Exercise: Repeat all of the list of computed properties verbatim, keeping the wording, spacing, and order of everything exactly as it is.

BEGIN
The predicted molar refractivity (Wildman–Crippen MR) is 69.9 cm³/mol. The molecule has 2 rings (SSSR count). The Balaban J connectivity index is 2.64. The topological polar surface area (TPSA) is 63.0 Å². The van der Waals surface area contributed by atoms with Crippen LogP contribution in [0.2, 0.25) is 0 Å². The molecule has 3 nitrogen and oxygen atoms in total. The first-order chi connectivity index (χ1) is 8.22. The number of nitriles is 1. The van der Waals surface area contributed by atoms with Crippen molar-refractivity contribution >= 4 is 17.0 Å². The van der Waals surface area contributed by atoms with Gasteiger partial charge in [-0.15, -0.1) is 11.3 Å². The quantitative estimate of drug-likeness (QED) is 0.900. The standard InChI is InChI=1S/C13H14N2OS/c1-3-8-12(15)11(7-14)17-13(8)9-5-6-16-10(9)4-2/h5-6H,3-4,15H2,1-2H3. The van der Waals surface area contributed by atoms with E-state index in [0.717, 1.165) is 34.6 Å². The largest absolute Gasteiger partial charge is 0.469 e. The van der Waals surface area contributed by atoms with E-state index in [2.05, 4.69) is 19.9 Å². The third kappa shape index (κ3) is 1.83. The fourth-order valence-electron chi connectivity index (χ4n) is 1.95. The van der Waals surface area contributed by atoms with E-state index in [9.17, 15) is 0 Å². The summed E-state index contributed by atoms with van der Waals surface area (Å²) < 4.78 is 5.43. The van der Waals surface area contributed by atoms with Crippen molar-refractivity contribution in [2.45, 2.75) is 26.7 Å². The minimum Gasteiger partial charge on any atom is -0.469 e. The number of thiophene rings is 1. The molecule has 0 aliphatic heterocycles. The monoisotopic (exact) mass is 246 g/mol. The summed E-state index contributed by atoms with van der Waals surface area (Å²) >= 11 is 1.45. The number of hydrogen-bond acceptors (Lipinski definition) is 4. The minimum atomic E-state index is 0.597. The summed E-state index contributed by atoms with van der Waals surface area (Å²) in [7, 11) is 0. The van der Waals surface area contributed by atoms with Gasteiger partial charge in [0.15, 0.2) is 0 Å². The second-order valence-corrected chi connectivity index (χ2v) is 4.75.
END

The predicted molar refractivity (Wildman–Crippen MR) is 69.9 cm³/mol. The molecule has 2 rings (SSSR count). The Balaban J connectivity index is 2.64. The topological polar surface area (TPSA) is 63.0 Å². The van der Waals surface area contributed by atoms with Crippen LogP contribution in [0.2, 0.25) is 0 Å². The molecule has 3 nitrogen and oxygen atoms in total. The first-order chi connectivity index (χ1) is 8.22. The number of nitriles is 1. The van der Waals surface area contributed by atoms with Crippen molar-refractivity contribution >= 4 is 17.0 Å². The van der Waals surface area contributed by atoms with Gasteiger partial charge in [-0.15, -0.1) is 11.3 Å². The quantitative estimate of drug-likeness (QED) is 0.900. The standard InChI is InChI=1S/C13H14N2OS/c1-3-8-12(15)11(7-14)17-13(8)9-5-6-16-10(9)4-2/h5-6H,3-4,15H2,1-2H3. The van der Waals surface area contributed by atoms with E-state index in [0.717, 1.165) is 34.6 Å². The largest absolute Gasteiger partial charge is 0.469 e. The van der Waals surface area contributed by atoms with E-state index in [2.05, 4.69) is 19.9 Å². The third kappa shape index (κ3) is 1.83. The fourth-order valence-electron chi connectivity index (χ4n) is 1.95. The van der Waals surface area contributed by atoms with E-state index in [9.17, 15) is 0 Å². The summed E-state index contributed by atoms with van der Waals surface area (Å²) < 4.78 is 5.43. The van der Waals surface area contributed by atoms with Crippen molar-refractivity contribution in [2.45, 2.75) is 26.7 Å². The minimum Gasteiger partial charge on any atom is -0.469 e. The number of thiophene rings is 1. The molecule has 0 aliphatic heterocycles. The monoisotopic (exact) mass is 246 g/mol. The summed E-state index contributed by atoms with van der Waals surface area (Å²) >= 11 is 1.45. The number of hydrogen-bond acceptors (Lipinski definition) is 4. The minimum atomic E-state index is 0.597. The summed E-state index contributed by atoms with van der Waals surface area (Å²) in [7, 11) is 0. The van der Waals surface area contributed by atoms with Gasteiger partial charge in [0.15, 0.2) is 0 Å². The second-order valence-corrected chi connectivity index (χ2v) is 4.75.